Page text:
We are facing a new period of “office life” with many companies forced to change habits of a lifetime. Employee interaction, leadership, and meetings are all taking on a new form in this period of uncertainty. Though it is currently undetermined how long we will be in isolation, many of these new habits may permeate into post-lockdown life, shaping many of our workplace behaviours.
Gone are the days of the handshake. Hand to hand contact? Impossible. Say hello to the new era of elbow-bumping. If it is good enough for Prince Harry, it is good enough for you and your colleagues. When signing a contract or closing a merger, elbow-bumping may just be the new reality of inter-colleague contact.
Paying office overheads
In a time where working from home has become the norm, companies may explore the option of working from home on a more permanent basis. Avoiding expensive office overheads may be an incentive for many companies to embrace more flexible working including remote working and co-working spaces.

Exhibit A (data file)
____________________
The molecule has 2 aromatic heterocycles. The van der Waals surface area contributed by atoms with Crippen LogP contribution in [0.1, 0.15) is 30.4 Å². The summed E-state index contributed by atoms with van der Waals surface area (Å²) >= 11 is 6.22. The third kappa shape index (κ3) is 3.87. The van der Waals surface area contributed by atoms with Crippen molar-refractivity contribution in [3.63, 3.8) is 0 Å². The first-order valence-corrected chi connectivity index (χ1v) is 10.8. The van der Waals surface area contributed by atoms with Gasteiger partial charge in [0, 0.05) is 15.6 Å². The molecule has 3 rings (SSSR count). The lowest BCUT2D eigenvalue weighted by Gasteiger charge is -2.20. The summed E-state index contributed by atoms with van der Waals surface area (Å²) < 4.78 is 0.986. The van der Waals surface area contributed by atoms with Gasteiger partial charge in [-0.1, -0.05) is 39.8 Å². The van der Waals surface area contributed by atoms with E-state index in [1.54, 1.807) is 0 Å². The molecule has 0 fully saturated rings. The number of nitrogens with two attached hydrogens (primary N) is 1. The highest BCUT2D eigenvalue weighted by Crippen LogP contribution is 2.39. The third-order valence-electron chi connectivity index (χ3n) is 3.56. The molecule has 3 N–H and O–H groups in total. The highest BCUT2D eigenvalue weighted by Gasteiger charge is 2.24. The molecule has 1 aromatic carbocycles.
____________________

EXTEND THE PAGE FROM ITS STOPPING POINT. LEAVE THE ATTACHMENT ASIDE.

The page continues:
Over recent weeks, conference calls and digital meeting rooms have become the new reality of meetings. Aside from the odd technical difficulty and broken web-cam, this is becoming a very viable alternative to the classic face-to-face meeting. And who doesn’t love wearing pyjama bottoms under their suit and tie?
Brits are known for their stoicism, bravely facing the long commute and struggling manfully through a working day stifling coughs and sneezes. However, with the recent COVID-19 outbreak, anyone showing the slightest symptom has been encouraged to remain far away from the office. This may be prophetic for future working days with people becoming more overcautious about occupying office space when sick.
Public transport has been flagged as a high-risk zone, with the Mayor of London imploring city-dwellers to only take public transport if absolutely unavoidable. Commuting is a part of daily life for the majority of city workers; however, this time working from home may have been a welcomed break from the stifling train journeys and being packed in like a sardine. At the end of this isolation period, many commuters may realise that a commute-free life, and that extra hour or two per day, may be something that they miss.
Whether this seems like something out of a dystopian novel or something that we will be embracing with open arms, we are definitely in a time of change for workplace habits and behaviours.